3 Reasons Why Millennials Don’t Unleash Their Movement by @randryiahouston

by Randryia Houston | Featured Contributor

1. FEAR 

pencilIn my work as a social worker, one thing I see is that everyone has a movement. Every woman has something inside of her that is waiting to come forth. This great movement has the potential to impact globally! My movement began with giving children pencils and school supplies to help them stay in school. Eventually, pencils took me around the world!

As millennials begin their paths of career and success, here are 3 reasons why unleashing their movement is a challenge and how to overcome and break through with action.

Fear can be a crippling thing to someone attempting to stretch themselves into new ventures or territories. Fear can lead to complete immobility and stagnation but guess what? If used as motivation, fear can propel you into those new territories. You have the power to take fear, manipulate it, and it manifests as drive. Fear does not have to be a negative force working against you!  and fuel the fear into fire!


Many times, the movement millennials have on the inside of them, no one in your life has accomplished or attempted before. There is no roadmap to success outlining step by step how to reach your desired goal. There is no mentor that you can pinpoint who paved the way. The beauty in going against conventional wisdom is it births the trailblazer in you! You become someone’s guide and compass, empowering them to pursue that seemingly unattainable goal. Who says a movement has to be cookie cut? You can define what a movement means to you.


In social work, we label limited mindset beliefs as cognitive distortions. These cognitive distortions come to twist the truth about your actual situation. You may feel like mistakes you have made in the past are larger than they really are or have greater weight against you moving forward than is true. Or maybe you minimize the accomplishments and strides you have previously made that can have great impact in unleashing your movement.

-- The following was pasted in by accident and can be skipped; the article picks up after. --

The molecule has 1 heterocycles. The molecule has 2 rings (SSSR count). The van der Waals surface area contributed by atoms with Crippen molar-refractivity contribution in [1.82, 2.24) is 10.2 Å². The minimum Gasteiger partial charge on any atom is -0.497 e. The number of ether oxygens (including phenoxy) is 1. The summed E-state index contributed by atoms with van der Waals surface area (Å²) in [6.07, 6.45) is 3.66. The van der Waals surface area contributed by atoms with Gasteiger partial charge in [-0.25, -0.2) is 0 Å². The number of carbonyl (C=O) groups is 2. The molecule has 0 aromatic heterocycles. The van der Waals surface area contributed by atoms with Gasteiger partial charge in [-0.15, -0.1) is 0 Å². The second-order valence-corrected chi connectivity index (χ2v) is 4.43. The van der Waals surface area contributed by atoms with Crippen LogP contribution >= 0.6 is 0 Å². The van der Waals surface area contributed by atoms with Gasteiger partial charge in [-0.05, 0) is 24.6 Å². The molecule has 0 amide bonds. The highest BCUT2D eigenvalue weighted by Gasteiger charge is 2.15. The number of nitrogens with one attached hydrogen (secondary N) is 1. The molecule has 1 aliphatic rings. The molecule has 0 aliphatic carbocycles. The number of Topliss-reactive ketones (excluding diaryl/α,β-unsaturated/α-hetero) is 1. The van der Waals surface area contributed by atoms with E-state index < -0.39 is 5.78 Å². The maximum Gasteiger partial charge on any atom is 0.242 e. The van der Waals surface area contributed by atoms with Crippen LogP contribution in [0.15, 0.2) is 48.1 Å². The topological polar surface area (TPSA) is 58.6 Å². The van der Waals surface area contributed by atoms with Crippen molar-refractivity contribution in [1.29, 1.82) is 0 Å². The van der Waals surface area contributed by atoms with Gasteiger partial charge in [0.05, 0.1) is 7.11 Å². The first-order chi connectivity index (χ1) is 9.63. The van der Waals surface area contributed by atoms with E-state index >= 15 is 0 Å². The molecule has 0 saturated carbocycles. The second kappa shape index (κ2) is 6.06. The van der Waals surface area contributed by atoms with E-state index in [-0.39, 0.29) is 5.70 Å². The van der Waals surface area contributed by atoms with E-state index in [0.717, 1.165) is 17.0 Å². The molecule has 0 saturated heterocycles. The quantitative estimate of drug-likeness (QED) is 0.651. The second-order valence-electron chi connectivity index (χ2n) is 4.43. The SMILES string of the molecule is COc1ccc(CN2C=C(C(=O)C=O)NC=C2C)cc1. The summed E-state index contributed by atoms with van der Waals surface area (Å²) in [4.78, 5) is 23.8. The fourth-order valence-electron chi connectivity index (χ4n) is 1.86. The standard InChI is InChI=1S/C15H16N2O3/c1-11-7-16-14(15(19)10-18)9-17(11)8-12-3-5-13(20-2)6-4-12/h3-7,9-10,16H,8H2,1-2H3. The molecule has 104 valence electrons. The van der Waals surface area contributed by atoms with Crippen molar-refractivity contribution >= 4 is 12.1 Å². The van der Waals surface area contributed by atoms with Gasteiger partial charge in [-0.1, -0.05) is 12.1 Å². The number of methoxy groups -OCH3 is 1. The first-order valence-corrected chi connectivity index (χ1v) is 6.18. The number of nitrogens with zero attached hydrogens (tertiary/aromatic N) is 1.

What are other reasons you don’t unleash your movement? Please share in the comment section below!


Your Social Movement Mentor – Randryia Houston, LMSW from RLH Coaching & Consulting Houston, TX

Randryia HoustonAs one of the nation’s leading experts on management and leadership, Nonprofit Consultant and International Speaker, Randryia Houston is President of RLH Coaching & Consulting, a firm focusing on nonprofit strategy development for visionary woman leaders.

Houston began her start in social movements after a study abroad trip to Ghana, West Africa. Grieved by the educational disparities she witnessed for children the same age as her daughter Ryann, she was compelled to create The Pencil Project, a 501(c) 3 that has hand delivered over 200,000 pencils to primary and secondary school students in Ghana, Nicaragua and Belize.

Speaking both domestically and globally, Houston is passionate about women creating nonprofits and ministries that speak to their true purpose. She has been honored by the Women in the World Foundation as one of six Super Charities Started by College Students and was named one of the 10 most inspiring student activists. Houston’s vast list of awards and international honors include features in the African Political and Economic Strategy Center and TelAfric Television Network.

Houston is an active philanthropist through the self-named Randryia L. Houston Endowment at the University of Houston Library and a board member for Her Haven, a transitional living facility for single mothers. She is a Licensed Master Social Worker, Certified Christian Counselor, a Certified Nonprofit Professional and a licensed minister.

She resides in Houston, Texas with her 9-year-old daughter Ryann.

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2 Replies to “3 Reasons Why Millennials Don’t Unleash Their Movement by @randryiahouston”

  1. Sandra

    Houston who lives in Houston – how interestingly ironic!

    Good insights. The second paragraph would work better as the intro though.

    1. Randryia Houston[ Post Author ]

      Thank you for taking the time to read the post and for your feedback Sandra!

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